Eur J Sport Sci. 2021 Aug 27:1-26. doi: 10.1080/17461391.2021.1973572. Online ahead of print.
The effect of high-intensity interval exercise (HIIE) on affective responses is unclear due to the several variables of HIIE, which may be minimized by using derived variables (e.g., amplitude). The amplitude reflects the difference between stimulus and recovery intensities, being more representative of the physiological changes than central tendency variables such as average intensity. This study aimed to compare the affective responses in HIIE sessions in different amplitudes with a vigorous-intensity continuous exercise (VICE) session. Eleven participants completed five sessions. The peak oxygen consumption (VO2Peak) and peak power (Wpeak) were measured. Participants performed one VICE and three HIIE sessions (10x[1min-90%WPeak/1min-50%WPeak]; 10x[1min-100%WPeak/1min-40%WPeak]; and 10x[1min-110%WPeak/1min-40%WPeak]). The exercise sessions were performed at the same average intensity (70%WPeak) and duration (20 min). The Feeling Scale (FS) was applied in each minute throughout the exercise sessions. Regarding the FS responses, a two-way repeated-measures ANOVA showed no significant interaction for FS (P=0.093) or main effect for condition (P=0.206) and time (P=0.078), indicating that irrespective of the amplitude of the HIIE, FS results were similar between conditions. The effect size (ES) analysis showed a small effect in favor of HIIE-90/50 (ES=0.30) and HIIE-100/40 (ES=0.26) and a null effect on HIIE-110/30 (ES=0.08) when compared to VICE. Chi-squared analysis showed no significant differences between conditions in the number of participants that reduced, maintained, or increased the FS from pre-exercise to last stimulus and recovery indicating a high variability of the affective responses. HIIE sessions provide similar affective responses when performed at the same average intensity, even with different amplitudes.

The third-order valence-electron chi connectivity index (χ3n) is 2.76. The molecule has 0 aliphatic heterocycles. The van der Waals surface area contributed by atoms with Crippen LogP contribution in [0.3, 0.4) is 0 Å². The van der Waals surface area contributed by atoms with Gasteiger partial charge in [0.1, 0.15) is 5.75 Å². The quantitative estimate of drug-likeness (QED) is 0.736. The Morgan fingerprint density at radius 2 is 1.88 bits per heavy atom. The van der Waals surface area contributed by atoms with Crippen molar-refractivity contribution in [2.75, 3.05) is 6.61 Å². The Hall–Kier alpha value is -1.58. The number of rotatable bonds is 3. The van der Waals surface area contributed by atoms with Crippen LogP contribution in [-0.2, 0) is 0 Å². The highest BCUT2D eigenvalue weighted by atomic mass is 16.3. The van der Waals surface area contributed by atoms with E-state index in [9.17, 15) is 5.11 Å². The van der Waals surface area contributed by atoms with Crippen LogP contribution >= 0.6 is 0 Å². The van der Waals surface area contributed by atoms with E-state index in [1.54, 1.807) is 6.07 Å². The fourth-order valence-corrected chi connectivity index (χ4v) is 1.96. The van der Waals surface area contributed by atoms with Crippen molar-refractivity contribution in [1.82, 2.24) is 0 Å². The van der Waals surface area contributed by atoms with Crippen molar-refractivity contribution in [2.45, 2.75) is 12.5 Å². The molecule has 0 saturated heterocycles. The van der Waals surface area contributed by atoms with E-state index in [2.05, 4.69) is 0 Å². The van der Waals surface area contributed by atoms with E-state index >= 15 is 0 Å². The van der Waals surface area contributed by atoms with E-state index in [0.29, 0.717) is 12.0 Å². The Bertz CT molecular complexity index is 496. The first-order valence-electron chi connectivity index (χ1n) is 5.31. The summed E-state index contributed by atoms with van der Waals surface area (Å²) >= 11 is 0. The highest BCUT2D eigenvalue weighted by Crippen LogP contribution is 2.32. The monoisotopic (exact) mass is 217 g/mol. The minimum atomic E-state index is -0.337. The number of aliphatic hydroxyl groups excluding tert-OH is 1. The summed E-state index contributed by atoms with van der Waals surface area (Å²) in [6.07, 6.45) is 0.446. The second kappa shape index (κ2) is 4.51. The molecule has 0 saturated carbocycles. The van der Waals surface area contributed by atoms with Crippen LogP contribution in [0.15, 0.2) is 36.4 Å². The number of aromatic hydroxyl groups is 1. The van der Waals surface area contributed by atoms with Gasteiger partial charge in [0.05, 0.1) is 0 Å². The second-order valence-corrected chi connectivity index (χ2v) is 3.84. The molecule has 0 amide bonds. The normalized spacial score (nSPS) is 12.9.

Full Text Link: Read More